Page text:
Coast Guardsmen from Station Juneau rescued two kayakers from Couverden Island after they became exhausted and darkness was falling on Friday evening.
“They recognized that ‘Oh my gosh, we put ourselves in a really bad spot, and before it gets worse, we’re going to call for help,’ and that was the right thing,” said Petty Officer 1st Class Nate Littlejohn, a Coast Guard public affairs specialist, in a phone interview. “They did the right thing.”
The kayakers beached on Couverden Island and called the Coast Guard for help on a cellphone, Littlejohn said. Station Juneau deployed a 45-foot Response Boat-Medium and returned the kayakers to Statter Harbor. The Coast Guard did not provide the identities of the rescued kayakers, as is their policy.
“They had gone about 23 miles over about a nine-hour period. They were exhausted and they underestimated how much effort it would take to get back,” Littlejohn said. “If you leave out of somewhere on an outgoing tide, it could be a lot harder to come back.”
Neither kayaker was injured, Littlejohn said, but they were underequipped to spend the night outdoors or to call for help. They didn’t have a backup communications device, survival equipment, cold-weather gear or sufficient food or water, according to a Coast Guard release.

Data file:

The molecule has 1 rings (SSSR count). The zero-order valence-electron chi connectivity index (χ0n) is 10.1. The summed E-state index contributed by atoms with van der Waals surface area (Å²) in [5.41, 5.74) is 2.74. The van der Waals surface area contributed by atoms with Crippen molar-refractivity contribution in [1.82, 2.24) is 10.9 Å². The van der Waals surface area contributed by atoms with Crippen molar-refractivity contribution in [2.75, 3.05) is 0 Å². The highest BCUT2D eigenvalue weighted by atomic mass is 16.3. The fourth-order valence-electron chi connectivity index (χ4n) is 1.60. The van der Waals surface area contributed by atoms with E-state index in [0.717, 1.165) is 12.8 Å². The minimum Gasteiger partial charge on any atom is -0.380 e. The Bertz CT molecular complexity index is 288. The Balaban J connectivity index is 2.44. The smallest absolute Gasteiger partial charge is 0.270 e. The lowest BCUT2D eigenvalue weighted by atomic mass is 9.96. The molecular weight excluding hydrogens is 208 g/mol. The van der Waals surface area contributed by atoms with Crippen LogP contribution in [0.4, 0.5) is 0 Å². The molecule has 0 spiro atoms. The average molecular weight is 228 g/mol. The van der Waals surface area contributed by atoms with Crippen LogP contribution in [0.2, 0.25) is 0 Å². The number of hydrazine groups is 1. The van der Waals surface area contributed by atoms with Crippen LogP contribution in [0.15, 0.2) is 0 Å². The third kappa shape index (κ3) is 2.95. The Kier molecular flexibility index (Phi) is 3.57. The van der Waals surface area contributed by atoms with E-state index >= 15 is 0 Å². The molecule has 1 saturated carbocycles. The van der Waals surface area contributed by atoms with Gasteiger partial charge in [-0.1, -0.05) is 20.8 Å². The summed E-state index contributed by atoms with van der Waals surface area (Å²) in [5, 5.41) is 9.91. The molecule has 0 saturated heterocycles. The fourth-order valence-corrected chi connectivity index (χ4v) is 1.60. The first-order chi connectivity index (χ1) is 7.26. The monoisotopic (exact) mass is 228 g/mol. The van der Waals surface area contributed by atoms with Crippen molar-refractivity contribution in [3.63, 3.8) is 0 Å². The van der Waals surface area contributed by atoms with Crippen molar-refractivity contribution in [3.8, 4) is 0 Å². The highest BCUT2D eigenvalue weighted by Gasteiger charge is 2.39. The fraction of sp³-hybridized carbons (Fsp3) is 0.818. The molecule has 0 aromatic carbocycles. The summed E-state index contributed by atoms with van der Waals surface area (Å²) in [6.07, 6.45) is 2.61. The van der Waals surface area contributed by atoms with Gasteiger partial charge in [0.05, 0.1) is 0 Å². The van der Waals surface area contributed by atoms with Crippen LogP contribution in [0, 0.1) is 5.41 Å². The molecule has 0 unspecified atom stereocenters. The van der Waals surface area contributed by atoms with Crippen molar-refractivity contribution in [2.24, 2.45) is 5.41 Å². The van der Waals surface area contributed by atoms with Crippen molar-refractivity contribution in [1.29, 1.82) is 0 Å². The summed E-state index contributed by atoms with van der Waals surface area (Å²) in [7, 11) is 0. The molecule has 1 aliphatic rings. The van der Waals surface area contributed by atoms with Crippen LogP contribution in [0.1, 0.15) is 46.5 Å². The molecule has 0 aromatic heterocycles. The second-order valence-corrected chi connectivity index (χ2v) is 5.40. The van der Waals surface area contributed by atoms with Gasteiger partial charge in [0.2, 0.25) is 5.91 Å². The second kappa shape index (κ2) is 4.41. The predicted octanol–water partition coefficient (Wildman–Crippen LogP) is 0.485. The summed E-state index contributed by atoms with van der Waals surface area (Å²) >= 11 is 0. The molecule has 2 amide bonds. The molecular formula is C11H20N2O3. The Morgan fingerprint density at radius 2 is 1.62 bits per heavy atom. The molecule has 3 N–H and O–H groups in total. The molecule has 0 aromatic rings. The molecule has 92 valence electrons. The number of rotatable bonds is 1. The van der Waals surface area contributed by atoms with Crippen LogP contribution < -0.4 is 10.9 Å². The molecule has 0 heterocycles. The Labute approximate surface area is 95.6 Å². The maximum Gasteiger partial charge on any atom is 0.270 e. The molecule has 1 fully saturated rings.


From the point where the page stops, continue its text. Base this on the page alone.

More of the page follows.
“Every spring and early summer, we get dozens of calls like this. It’s a really common mistake in the springtime. We’re all excited after being pent up,” Littlejohn said. “People are in a rush to get out, people haven’t done the proper maintenance and proper planning. We’re asking folks to pump the brakes a little and do some proper planning.”
Hypothermia can be a real threat for the unprepared given the often tepid temperatures of Southeast Alaska’s summers, Littlejohn said.
“The big thing is that even in the height of summer, it gets chilly at night. It doesn’t need to be below freezing to get hypothermia, it happens when your body dips below the proper temperature,” Littlejohn said. “That water is always cold. You can find yourself in a situation where it’s windy, you’re wet, and you’re hypothermic in the middle of summer.”
Tips for stating safe
If you’re hurt, in distress or stranded, call 911 immediately if possible, Littlejohn said.
However, the Coast Guard offers advice for how to avoid getting to that point.
“Wearing a lifejacket is the No. 1 thing you can do to increase your chances of survival if you end up in the water,” Littlejohn said. “Hands down. Doesn’t matter if you’re a child or adult.”
Filing a float plan is also a sensible precaution, he said. Writing down where you’re going and when you’re planning to be back, as well as any other details you, before leaving it with someone you trust, can save lives.
Boating sober, checking the weather and tides, making sure safety equipment is present and in working condition and having several forms of communication, are other recommended steps.
Dressing for the weather with proper warming layers, survival gear, and waterproofing is also strongly recommended by the Coast Guard.
• Contact reporter Michael S. Lockett at 757.621.1197 or firstname.lastname@example.org.